Treatment of newly diagnosed multiple myeloma with carfilzomib, lenalidomide, and dexamethasone (KRd) lacks superiority over treatment with bortezomib, lenalidomide, and dexamethasone (VRd), according to results from an interim analysis of a phase 3 clinical trial published in The Lancet Oncology.
The open-label, multicenter, phase 3 ENDURANCE trial (ClinicalTrials.gov Identifier: NCT01863550), included patients with newly diagnosed multiple myeloma who were not candidates for immediate autologous stem cell transplantation (ASCT). Eligible patients had Eastern Cooperative Oncology Group performance scores of 0 to 2 and did not have high-risk disease.
Patients were randomly assigned to receive induction treatment with either VRd (542 patients) or KRd (545 patients). Following this, a second randomization involved lenalidomide maintenance either indefinitely or for 2 years. The primary endpoint of focus for this interim analysis was progression-free survival (PFS) during the induction phase.
The estimated median study follow-up for the interim analysis was 9 months. In intent-to-treat analysis, the KRd group had a median PFS of 34.6 months (95% CI, 28.8-37.8), and for the VRd group it was 34.4 months (95% CI, 30.1-not estimable), giving a hazard ratio (HR) of 1.04 (95% CI, 0.83-1.31; P =.74). Median overall survival, evaluated at a median of 26 months for the whole population, had not been reached with either treatment.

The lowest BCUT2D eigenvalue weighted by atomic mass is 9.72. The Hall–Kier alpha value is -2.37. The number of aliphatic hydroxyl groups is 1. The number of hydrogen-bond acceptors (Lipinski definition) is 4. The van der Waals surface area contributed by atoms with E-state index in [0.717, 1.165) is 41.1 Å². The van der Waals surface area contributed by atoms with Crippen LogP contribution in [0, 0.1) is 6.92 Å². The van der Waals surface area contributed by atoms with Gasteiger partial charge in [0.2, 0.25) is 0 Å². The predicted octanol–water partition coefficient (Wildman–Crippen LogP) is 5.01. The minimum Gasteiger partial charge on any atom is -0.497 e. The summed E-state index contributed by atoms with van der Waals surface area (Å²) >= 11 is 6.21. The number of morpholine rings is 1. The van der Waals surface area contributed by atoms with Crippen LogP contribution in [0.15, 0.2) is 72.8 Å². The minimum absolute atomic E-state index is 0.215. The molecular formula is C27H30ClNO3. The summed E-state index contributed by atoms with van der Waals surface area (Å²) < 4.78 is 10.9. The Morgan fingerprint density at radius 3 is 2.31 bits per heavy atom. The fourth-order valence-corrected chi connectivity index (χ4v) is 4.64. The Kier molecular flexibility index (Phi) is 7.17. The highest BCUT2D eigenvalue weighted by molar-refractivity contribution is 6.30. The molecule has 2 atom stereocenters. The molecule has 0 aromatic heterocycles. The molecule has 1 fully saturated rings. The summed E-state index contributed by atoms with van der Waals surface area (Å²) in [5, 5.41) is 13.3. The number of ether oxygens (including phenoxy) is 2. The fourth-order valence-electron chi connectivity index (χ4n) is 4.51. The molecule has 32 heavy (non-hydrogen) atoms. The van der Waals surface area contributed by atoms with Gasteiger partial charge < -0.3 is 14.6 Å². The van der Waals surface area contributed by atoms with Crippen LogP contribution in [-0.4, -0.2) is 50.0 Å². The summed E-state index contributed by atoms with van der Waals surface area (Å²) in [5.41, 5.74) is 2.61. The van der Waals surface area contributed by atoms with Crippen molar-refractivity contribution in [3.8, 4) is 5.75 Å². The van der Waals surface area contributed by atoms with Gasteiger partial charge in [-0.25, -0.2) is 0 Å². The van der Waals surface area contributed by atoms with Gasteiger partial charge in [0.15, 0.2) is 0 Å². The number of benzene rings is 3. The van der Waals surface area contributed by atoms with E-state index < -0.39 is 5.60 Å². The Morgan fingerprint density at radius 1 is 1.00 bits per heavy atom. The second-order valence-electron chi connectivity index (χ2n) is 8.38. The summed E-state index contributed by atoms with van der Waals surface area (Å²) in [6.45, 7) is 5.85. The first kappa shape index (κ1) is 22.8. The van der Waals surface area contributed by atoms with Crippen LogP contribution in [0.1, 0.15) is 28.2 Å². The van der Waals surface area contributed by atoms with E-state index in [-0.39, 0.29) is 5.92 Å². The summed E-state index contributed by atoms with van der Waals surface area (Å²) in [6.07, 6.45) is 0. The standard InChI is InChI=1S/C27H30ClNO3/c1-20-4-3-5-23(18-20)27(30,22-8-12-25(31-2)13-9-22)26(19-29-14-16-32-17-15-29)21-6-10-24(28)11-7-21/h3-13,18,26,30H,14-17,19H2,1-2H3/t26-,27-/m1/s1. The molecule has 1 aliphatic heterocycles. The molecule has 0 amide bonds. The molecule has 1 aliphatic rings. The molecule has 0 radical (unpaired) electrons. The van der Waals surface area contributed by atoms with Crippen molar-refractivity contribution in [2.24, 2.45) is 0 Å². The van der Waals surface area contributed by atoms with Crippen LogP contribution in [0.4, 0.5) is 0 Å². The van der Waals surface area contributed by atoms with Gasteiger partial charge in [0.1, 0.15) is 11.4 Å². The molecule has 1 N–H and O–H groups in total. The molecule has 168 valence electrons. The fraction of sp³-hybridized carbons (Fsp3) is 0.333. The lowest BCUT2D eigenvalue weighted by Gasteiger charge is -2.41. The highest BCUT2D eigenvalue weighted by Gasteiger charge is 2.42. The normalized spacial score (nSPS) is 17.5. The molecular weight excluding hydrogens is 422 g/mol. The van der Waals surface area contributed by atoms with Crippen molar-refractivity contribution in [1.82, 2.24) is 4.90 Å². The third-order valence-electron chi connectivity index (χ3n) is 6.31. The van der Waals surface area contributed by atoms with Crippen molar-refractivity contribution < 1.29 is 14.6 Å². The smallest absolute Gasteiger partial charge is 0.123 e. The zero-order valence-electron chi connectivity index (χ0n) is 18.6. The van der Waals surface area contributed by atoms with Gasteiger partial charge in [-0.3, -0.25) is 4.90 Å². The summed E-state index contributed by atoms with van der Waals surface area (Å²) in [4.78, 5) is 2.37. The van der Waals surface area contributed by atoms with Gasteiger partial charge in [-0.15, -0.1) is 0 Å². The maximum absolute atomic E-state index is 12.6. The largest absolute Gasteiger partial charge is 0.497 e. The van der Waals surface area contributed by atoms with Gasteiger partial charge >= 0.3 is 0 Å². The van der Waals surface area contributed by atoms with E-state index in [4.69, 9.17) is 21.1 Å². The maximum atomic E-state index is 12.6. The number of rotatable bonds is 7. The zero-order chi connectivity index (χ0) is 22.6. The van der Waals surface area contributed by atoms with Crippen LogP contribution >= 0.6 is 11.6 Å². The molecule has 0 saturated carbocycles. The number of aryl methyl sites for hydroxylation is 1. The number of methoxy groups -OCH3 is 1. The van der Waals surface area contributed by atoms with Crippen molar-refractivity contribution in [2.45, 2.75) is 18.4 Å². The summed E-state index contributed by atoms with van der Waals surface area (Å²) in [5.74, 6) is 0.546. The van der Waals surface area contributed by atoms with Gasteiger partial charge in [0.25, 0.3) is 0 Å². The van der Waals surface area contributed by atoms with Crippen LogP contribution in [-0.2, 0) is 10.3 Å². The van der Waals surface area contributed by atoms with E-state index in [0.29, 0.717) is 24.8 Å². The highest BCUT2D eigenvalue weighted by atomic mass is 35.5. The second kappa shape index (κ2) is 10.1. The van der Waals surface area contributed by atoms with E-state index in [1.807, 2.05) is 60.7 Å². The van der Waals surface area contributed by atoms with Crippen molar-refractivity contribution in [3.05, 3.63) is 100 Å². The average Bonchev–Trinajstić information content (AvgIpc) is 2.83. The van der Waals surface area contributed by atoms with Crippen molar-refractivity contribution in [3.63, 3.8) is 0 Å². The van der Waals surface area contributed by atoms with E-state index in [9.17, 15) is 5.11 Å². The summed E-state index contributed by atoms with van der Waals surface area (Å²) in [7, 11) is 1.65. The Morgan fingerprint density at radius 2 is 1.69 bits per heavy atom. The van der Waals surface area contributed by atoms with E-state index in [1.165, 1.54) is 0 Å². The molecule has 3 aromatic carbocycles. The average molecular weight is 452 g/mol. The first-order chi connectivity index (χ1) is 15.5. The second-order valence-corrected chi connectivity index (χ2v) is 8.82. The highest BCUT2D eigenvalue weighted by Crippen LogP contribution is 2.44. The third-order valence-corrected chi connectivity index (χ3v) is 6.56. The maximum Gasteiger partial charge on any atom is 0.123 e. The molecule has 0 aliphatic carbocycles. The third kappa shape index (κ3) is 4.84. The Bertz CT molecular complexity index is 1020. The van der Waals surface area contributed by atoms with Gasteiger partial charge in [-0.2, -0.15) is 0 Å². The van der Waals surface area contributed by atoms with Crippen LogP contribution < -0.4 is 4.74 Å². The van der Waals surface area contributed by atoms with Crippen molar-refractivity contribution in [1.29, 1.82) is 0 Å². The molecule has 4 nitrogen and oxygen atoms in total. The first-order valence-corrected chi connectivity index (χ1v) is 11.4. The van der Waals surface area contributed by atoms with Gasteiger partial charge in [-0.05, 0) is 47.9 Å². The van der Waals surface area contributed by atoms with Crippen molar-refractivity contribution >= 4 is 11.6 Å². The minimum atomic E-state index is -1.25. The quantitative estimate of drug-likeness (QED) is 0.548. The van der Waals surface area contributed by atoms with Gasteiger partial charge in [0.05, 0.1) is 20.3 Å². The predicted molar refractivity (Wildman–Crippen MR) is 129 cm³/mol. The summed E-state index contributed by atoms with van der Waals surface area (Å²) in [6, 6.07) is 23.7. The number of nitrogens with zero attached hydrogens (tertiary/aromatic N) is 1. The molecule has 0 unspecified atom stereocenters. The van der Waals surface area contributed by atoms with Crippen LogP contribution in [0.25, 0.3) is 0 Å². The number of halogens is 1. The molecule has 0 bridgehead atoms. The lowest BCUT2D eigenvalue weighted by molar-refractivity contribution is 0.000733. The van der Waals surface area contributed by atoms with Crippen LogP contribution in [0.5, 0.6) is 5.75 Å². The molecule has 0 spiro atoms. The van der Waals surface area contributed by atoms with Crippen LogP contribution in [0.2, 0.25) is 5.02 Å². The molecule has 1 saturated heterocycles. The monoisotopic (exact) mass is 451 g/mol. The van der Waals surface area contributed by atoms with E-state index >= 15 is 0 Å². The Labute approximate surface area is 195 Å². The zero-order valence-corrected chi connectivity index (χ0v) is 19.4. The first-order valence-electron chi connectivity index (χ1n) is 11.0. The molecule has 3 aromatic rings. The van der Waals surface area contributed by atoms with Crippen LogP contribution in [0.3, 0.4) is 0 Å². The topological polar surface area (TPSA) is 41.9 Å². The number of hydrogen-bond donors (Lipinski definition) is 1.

Safety was evaluated in 527 patients treated with VRd and 526 patients treated with KRd, reflecting patients who had received 1 or more treatment doses. Grade 3 to 4 fatigue occurred in 6% of patients in each treatment group. Grade 3 to 4 peripheral neuropathy was found in 8% of the VRd group and in less than 1% of the KRd group. Grade 3 to 4 thromboembolic events occurred in 2% of the VRd group and 5% of the KRd group.
Serious adverse events of grades 3 to 5 were more common with KRd (44%) than with VRd (22%; P <.0001). Fatalities deemed to be treatment related occurred in fewer than 1% of patients receiving VRd and in 2% of patients receiving KRd.
“The results of our trial show that the KRd regimen is not superior to the VRd regimen for initial treatment of patients with newly diagnosed standard-risk or intermediate-risk multiple myeloma who are ineligible for ASCT or who did not intend to have immediate ASCT,” wrote the study investigators in their report. The trial is continuing to evaluate patients during the maintenance phase.
Disclosures: Some authors have declared affiliations with or received grant support from the pharmaceutical industry. Please refer to the original study for a full list of disclosures.
Kumar SK, Jacobus SJ, Cohen AD, et al. Carfilzomib or bortezomib in combination with lenalidomide and dexamethasone for patients with newly diagnosed multiple myeloma without intention for immediate autologous stem-cell transplantation (ENDURANCE): a multicentre, open-label, phase 3, randomised, controlled trial. Lancet Oncol. Published online August 28, 2020. doi:10.1016/S1470-2045(20)30452-6